Sunday, December 12, 2010

The demise of point-and-shoot cameras?

I read something earlier this week on the impending demise of point-and-shoot digital cameras. The author contended that the popularity of iPhone type devices and the low cost applications for them would push the simple digital cameras out of the market.

There's no doubt some truth to that, but on reflection, I can't fully agree with it. Even my little Kodak Z1285 offers more versatility that the camera/phone units I've looked at, and the Kodak is probably obsolete already. If all you're looking for is the modern equivalent of an Instamatic with some added frills, the camera/phones will probably meet your needs. Given the right circumstances, even my old Motorola Razr can take decent images. Like this one:

Now, in a close up shot, it loses resolution and detail. But for a general view or a quick snap shot of a person, it does an OK job provided it's using the lens at full wide and without any 'digital' magnification. It's absolutely lousy for macro.

One big advantage of the camera/phones is their sheer ubiquity. They're simply everywhere, and there are so many in use that no one notices the users taking pictures. I've received some hard looks when taking street shots with either digital or film cameras, though only one person has said anything about it. Notice that young woman to the left in the coffee shop. She was not thrilled to have a camera pointed in her direction.

My first joy, though, has always been film cameras. This was taken with a Pentax MX with an M-series 28-85mm zoom on Fuji 400:

There's a bit of lens flare from the reflected sunlight in the lower right corner and it reduces the contrast a bit. But if I tried this with my camera/phone or even one of the digital P&S cameras, it would be far worse. Even those cameras would do better than the old 6x6 Rolleicord since its lens isn't coated.


Blogger lemmiwinks said...

I have to agree Ed. For what they are, phone cameras etc are great, but at this stage they are far from the equal to most, even low end, digital cameras.

I've got an ancient (by today's standards) Fuji Finepix S5500. 4 megapixel, 10x optical zoom and lots of other settings that I have to refer to the manual to have any hope of using, never mind understanding. But, it beats the pants off most phone cameras.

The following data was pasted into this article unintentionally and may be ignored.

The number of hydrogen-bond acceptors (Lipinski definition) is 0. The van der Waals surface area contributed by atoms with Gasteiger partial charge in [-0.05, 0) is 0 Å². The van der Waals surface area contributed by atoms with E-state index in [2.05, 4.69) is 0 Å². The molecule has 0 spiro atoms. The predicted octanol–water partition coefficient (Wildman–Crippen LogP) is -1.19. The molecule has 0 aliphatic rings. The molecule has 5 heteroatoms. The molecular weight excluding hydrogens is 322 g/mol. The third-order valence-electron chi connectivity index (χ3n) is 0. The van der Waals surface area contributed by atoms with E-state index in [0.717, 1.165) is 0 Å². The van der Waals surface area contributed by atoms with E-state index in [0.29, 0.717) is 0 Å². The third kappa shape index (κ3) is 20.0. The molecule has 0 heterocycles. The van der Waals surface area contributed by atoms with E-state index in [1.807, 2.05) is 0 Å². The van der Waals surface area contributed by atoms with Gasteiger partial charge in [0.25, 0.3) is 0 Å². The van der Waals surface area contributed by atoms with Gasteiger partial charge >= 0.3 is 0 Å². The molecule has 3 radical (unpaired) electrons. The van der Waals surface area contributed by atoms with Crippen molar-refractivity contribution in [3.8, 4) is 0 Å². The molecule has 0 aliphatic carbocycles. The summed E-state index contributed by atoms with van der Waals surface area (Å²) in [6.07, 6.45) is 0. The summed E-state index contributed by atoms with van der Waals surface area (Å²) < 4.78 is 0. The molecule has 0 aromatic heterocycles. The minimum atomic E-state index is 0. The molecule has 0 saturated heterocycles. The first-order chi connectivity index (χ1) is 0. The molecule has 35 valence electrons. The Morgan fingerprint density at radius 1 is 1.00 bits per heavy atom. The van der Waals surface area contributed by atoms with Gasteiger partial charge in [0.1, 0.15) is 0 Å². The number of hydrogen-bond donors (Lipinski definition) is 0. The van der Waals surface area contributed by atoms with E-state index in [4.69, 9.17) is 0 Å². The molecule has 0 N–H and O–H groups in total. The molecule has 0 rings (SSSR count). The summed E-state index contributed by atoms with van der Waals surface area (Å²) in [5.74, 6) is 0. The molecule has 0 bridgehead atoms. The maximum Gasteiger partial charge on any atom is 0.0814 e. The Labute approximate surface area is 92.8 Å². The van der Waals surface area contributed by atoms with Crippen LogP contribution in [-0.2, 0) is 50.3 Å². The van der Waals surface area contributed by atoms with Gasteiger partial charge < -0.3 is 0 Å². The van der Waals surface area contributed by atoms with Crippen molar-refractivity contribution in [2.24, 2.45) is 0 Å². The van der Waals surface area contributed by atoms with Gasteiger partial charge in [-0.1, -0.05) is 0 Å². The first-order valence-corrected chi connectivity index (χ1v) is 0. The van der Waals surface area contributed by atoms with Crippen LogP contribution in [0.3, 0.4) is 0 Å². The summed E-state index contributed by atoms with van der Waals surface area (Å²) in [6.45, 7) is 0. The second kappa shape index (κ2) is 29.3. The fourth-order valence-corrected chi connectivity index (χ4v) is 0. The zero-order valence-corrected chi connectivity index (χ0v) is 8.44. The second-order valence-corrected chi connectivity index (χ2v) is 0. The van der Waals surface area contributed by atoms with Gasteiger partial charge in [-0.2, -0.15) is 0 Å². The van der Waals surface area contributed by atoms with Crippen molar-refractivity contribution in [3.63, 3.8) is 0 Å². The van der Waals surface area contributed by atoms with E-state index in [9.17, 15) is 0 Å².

The macro mode is fantastic for detail shots, it has a sports mode with bracketing so it can be a rapid fire SLR (well for 3 shots anyway) and I've taken some great night time shots with night mode and the self timer.

One important feature the camera phones haven't got is an optical zoom. Digital zoom is a complete waste of time IMO, unless of course you like grainy images.

3:46 PM  
Blogger Ed W said...

I read somewhere that the very best camera is the one you always have along when you step out the front door. In the case of that storm photo, the only camera I had was the cell phone, and it worked out OK for that shot. But today, for instance, I had an Olympus FE-320 in my pocket (about the size of a business card, but 3/8" thick) and an Olympus XA2 tucked into another pocket. The FE-320 is limited in that it won't do multiple shots and it doesn't do black and white at all. But the macro function is very good, so I use it constantly at work for photographing small circuit board details.

7:56 PM  
Blogger Prince Vasquez said...

With Entry Level DSLRs lowering it's prices today, point and shoot is threatened but there's still people that don't research too much and tend to buy the cheaper point and shoot because of the price and simplicity of functions.

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10:47 PM  
Blogger Yokota Fritz said...

What I dislike about phone cams is the unprotected lens -- I'm a sloppy guy and my lens is always smeared with zombie guts. Even the cheapest P&S cameras keep the lens covered when it's not in use.

1:56 PM  

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